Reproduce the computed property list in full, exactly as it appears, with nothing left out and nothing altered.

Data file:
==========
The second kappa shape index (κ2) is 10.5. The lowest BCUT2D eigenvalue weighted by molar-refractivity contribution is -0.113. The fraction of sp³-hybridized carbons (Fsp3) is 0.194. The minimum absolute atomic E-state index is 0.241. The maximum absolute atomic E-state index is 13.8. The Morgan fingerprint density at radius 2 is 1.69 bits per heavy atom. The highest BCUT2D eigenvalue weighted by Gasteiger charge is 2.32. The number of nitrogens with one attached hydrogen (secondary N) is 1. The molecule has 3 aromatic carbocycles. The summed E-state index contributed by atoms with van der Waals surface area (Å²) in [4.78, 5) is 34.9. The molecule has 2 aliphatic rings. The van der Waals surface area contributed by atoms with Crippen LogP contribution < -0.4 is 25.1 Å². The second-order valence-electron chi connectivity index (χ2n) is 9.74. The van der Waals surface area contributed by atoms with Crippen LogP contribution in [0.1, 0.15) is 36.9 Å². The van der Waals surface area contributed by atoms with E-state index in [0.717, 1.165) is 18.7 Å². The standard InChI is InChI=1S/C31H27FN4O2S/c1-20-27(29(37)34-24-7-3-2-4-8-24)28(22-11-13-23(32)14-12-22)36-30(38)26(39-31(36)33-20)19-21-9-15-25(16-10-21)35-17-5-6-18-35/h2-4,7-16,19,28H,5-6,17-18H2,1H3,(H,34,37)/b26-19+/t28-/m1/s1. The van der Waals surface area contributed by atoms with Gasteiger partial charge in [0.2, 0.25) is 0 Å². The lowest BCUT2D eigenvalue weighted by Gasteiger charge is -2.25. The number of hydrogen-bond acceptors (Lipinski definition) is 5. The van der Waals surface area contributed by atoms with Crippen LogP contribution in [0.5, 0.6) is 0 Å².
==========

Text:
The second kappa shape index (κ2) is 10.5. The lowest BCUT2D eigenvalue weighted by molar-refractivity contribution is -0.113. The fraction of sp³-hybridized carbons (Fsp3) is 0.194. The minimum absolute atomic E-state index is 0.241. The maximum absolute atomic E-state index is 13.8. The Morgan fingerprint density at radius 2 is 1.69 bits per heavy atom. The highest BCUT2D eigenvalue weighted by Gasteiger charge is 2.32. The number of nitrogens with one attached hydrogen (secondary N) is 1. The molecule has 3 aromatic carbocycles. The summed E-state index contributed by atoms with van der Waals surface area (Å²) in [4.78, 5) is 34.9. The molecule has 2 aliphatic rings. The van der Waals surface area contributed by atoms with Crippen LogP contribution < -0.4 is 25.1 Å². The second-order valence-electron chi connectivity index (χ2n) is 9.74. The van der Waals surface area contributed by atoms with Crippen LogP contribution in [0.1, 0.15) is 36.9 Å². The van der Waals surface area contributed by atoms with E-state index in [0.717, 1.165) is 18.7 Å². The standard InChI is InChI=1S/C31H27FN4O2S/c1-20-27(29(37)34-24-7-3-2-4-8-24)28(22-11-13-23(32)14-12-22)36-30(38)26(39-31(36)33-20)19-21-9-15-25(16-10-21)35-17-5-6-18-35/h2-4,7-16,19,28H,5-6,17-18H2,1H3,(H,34,37)/b26-19+/t28-/m1/s1. The van der Waals surface area contributed by atoms with Gasteiger partial charge in [0.2, 0.25) is 0 Å². The lowest BCUT2D eigenvalue weighted by Gasteiger charge is -2.25. The number of hydrogen-bond acceptors (Lipinski definition) is 5. The van der Waals surface area contributed by atoms with Crippen LogP contribution in [0.5, 0.6) is 0 Å².